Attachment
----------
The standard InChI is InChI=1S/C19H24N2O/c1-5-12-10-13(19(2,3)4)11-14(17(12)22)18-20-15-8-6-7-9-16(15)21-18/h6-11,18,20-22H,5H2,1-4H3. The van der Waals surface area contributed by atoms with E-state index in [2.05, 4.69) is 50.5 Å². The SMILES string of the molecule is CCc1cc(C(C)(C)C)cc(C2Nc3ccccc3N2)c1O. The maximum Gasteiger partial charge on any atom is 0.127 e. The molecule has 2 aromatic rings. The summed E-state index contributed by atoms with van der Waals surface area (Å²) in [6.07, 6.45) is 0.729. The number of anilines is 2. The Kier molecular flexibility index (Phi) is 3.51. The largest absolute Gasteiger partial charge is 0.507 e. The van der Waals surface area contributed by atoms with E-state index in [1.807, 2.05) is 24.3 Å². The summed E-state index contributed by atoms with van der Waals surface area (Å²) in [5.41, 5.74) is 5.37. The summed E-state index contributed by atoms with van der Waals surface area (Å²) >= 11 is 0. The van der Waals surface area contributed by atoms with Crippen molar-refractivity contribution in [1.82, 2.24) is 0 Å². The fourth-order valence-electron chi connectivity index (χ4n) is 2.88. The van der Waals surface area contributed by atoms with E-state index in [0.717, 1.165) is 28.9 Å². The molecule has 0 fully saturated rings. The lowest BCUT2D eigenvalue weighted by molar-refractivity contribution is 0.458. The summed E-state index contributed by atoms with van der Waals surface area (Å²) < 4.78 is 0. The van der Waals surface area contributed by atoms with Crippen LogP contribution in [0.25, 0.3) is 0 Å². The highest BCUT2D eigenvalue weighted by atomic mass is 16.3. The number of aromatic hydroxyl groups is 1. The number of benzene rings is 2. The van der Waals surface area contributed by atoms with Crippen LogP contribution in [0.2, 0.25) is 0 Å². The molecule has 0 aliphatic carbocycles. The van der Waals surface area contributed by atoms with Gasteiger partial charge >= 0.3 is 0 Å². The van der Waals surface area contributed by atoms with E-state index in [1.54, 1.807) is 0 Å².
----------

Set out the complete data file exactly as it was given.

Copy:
The standard InChI is InChI=1S/C19H24N2O/c1-5-12-10-13(19(2,3)4)11-14(17(12)22)18-20-15-8-6-7-9-16(15)21-18/h6-11,18,20-22H,5H2,1-4H3. The van der Waals surface area contributed by atoms with E-state index in [2.05, 4.69) is 50.5 Å². The SMILES string of the molecule is CCc1cc(C(C)(C)C)cc(C2Nc3ccccc3N2)c1O. The maximum Gasteiger partial charge on any atom is 0.127 e. The molecule has 2 aromatic rings. The summed E-state index contributed by atoms with van der Waals surface area (Å²) in [6.07, 6.45) is 0.729. The number of anilines is 2. The Kier molecular flexibility index (Phi) is 3.51. The largest absolute Gasteiger partial charge is 0.507 e. The van der Waals surface area contributed by atoms with E-state index in [1.807, 2.05) is 24.3 Å². The summed E-state index contributed by atoms with van der Waals surface area (Å²) in [5.41, 5.74) is 5.37. The summed E-state index contributed by atoms with van der Waals surface area (Å²) >= 11 is 0. The van der Waals surface area contributed by atoms with Crippen molar-refractivity contribution in [1.82, 2.24) is 0 Å². The fourth-order valence-electron chi connectivity index (χ4n) is 2.88. The van der Waals surface area contributed by atoms with E-state index in [0.717, 1.165) is 28.9 Å². The molecule has 0 fully saturated rings. The lowest BCUT2D eigenvalue weighted by molar-refractivity contribution is 0.458. The summed E-state index contributed by atoms with van der Waals surface area (Å²) < 4.78 is 0. The van der Waals surface area contributed by atoms with Crippen LogP contribution in [0.25, 0.3) is 0 Å². The highest BCUT2D eigenvalue weighted by atomic mass is 16.3. The number of aromatic hydroxyl groups is 1. The number of benzene rings is 2. The van der Waals surface area contributed by atoms with Crippen LogP contribution in [0.2, 0.25) is 0 Å². The molecule has 0 aliphatic carbocycles. The van der Waals surface area contributed by atoms with Gasteiger partial charge >= 0.3 is 0 Å². The van der Waals surface area contributed by atoms with E-state index in [1.54, 1.807) is 0 Å².